Heat Need To Do Right For Dwyane Wade


So Dwyane Wade is supposed to wait for 2016?

Maybe when the Miami Heat visit the Los Angeles Lakers next Tuesday, he can ask Kobe Bryant how waiting for the big summer splash is working out.

While there were those that ready to right the final chapter of Wade’s legacy, he has turned back the clock. Wade, who is averaging 23 points per game, on 50.5% shooting, has done everything he can do to carry this Heat team.

It just hasn’t paid off the way he had hoped.

After the departure of You Know Who, Pat Riley’s new grand design was to build to be competitive over the two seasons leading in to the summer of 2016, when the likes of Kevin Durant, Al Horford, Joakim Noah, and Dwight Howard possibly entering into free agency, while long-shot targets like Anthony Davis and Andre Drummond will be restricted free agents ready to be pounced on. With a rising salary cap to as high as $80 million, Riley will do whatever it takes to insure that the Heat have money to spend.

Even if it means limiting what the Heat can do this season and next.

And as Wade pointed out recently, he can’t concern himself with what Riley and the Heat have planned for two years down the road. He’s in the present, fighting to help this current edition of the Heat get through their struggles in hopes of trying to gain ground in the standings.

Naturally, Riley is looking out for the long-term prospects of the franchise, as he has to address a roster that will one day not have Wade on it.

Of course, the original plan has hit a bit of a snag as Miami has been a shell of what fans have experienced over the last four years, with a defense made of paper, injuries piling up, and inconsistent performances from key players have the Heat 15-20, and clinging to a game and a half lead over the Indiana Pacers for the eighth and final playoff spot in the Eastern Conference. With a West Coast trip looming over the next week, the Heat find themselves at a crossroads.

What’s particularly frustrating is the current state of the East, as upstart teams like Atlanta, Toronto, and Washington have risen to the top of the conference, while preseason favorites Chicago, who is trying to get their stars healthy, and Cleveland, whose players seem like they’ve never met before, try to keep pace with the leaders. One would think that the Heat’s roster back in the preseason would have been more than good enough to compete with the current state of the top 5. Yet the current state of affairs, the other thing not helping is that the Heat don’t own their draft pick next year – unless they fall into the top 10 – so trying to be competitive now seems like the best course of action.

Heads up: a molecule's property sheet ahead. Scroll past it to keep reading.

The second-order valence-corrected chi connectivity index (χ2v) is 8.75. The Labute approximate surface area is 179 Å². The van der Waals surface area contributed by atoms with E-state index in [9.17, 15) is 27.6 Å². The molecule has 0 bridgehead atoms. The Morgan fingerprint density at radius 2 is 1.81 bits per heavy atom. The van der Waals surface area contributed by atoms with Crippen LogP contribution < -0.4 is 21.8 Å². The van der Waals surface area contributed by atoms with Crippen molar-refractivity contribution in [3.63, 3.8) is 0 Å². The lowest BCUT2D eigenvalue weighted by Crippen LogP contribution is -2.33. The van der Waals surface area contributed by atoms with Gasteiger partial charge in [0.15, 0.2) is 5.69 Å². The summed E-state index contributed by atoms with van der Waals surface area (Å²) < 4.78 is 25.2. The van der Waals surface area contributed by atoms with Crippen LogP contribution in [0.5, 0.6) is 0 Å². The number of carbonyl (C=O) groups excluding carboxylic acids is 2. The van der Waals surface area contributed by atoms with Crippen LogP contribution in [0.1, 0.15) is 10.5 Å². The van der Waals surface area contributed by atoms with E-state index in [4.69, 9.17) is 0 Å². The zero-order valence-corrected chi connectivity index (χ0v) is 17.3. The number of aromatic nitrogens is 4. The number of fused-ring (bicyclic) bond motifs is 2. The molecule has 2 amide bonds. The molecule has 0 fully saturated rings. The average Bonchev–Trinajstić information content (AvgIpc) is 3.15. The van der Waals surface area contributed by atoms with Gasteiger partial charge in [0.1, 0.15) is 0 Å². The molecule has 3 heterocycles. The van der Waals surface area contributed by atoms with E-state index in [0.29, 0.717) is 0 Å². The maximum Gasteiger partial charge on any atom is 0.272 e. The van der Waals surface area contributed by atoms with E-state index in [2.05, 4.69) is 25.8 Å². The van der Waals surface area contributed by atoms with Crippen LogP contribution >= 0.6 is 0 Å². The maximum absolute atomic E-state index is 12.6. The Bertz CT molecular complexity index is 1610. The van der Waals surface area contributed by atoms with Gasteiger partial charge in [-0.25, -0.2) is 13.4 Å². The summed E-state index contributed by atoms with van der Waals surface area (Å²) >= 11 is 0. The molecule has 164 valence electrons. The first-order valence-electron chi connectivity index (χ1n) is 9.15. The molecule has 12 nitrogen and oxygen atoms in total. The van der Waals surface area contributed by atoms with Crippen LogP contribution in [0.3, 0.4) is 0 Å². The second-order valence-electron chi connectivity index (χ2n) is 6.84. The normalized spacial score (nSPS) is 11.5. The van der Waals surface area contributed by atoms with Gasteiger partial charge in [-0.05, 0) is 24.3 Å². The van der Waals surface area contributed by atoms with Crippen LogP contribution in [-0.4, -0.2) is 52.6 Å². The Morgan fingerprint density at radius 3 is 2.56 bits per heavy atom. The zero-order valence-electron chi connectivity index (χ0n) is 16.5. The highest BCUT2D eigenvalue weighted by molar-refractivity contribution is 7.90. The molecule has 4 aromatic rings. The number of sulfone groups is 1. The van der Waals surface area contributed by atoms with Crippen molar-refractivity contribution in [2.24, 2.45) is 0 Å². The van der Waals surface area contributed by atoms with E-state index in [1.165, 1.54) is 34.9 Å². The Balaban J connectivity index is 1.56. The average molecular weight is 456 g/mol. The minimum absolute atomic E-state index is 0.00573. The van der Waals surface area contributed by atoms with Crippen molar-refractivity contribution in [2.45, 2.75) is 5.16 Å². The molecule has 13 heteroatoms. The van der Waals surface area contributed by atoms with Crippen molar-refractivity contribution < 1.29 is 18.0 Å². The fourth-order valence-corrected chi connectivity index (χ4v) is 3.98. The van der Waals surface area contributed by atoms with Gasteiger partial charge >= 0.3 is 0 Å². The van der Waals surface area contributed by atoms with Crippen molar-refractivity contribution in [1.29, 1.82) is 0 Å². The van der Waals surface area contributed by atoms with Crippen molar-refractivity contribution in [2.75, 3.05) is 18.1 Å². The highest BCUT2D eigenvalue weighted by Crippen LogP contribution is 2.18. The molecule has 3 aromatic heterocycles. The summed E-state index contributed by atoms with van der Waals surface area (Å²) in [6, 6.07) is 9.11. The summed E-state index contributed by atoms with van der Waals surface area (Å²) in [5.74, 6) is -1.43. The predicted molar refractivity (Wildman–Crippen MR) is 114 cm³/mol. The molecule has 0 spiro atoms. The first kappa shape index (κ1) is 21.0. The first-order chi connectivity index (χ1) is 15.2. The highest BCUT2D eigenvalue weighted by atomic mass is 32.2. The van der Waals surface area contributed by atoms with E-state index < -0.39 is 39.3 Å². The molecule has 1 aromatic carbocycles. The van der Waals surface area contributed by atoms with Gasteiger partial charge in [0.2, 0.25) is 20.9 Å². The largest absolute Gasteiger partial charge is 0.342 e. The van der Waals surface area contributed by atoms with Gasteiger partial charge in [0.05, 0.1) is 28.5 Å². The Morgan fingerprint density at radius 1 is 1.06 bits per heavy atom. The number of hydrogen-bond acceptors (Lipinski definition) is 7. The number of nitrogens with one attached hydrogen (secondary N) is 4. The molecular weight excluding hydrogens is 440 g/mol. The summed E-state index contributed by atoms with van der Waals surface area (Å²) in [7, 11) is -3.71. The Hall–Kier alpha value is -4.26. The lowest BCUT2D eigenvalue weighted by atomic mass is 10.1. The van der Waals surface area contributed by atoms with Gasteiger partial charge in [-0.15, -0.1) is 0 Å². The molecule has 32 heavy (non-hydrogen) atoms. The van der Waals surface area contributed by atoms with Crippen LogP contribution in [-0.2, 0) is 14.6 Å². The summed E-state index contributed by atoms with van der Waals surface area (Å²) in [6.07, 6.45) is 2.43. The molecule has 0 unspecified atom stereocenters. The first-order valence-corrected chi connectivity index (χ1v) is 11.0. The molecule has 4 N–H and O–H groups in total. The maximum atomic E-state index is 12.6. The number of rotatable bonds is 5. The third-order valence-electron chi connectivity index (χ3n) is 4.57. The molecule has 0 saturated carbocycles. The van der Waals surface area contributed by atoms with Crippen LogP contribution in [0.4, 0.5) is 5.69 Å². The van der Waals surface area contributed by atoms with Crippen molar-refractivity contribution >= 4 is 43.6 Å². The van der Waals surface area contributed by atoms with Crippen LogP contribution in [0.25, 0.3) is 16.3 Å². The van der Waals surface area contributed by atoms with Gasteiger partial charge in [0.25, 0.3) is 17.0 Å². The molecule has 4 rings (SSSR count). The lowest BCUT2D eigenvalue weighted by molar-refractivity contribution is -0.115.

And Wade deserves better than this.

He took less money to help this team rebuild and it hasn’t worked out according to plan. For him to answer questions about the plans of 2016 is a bit of a slap in the face. Much like Kobe, Wade is a competitor that wants to compete for titles and not sit through lost seasons. And, like Kobe, Wade doesn’t have a lot of time left in his career to wait for the winds to change.

But he could add a little pressure. Wade can opt out of the deal he signed over the summer and can easily suggest that the Heat do right by him in the present or else. I doubt he would even do that, as he’s built up so much goodwill with Heat fans, and those across the country view him as the ultimate face of the franchise, that it would be weak for him to just abandon ship because things got tough.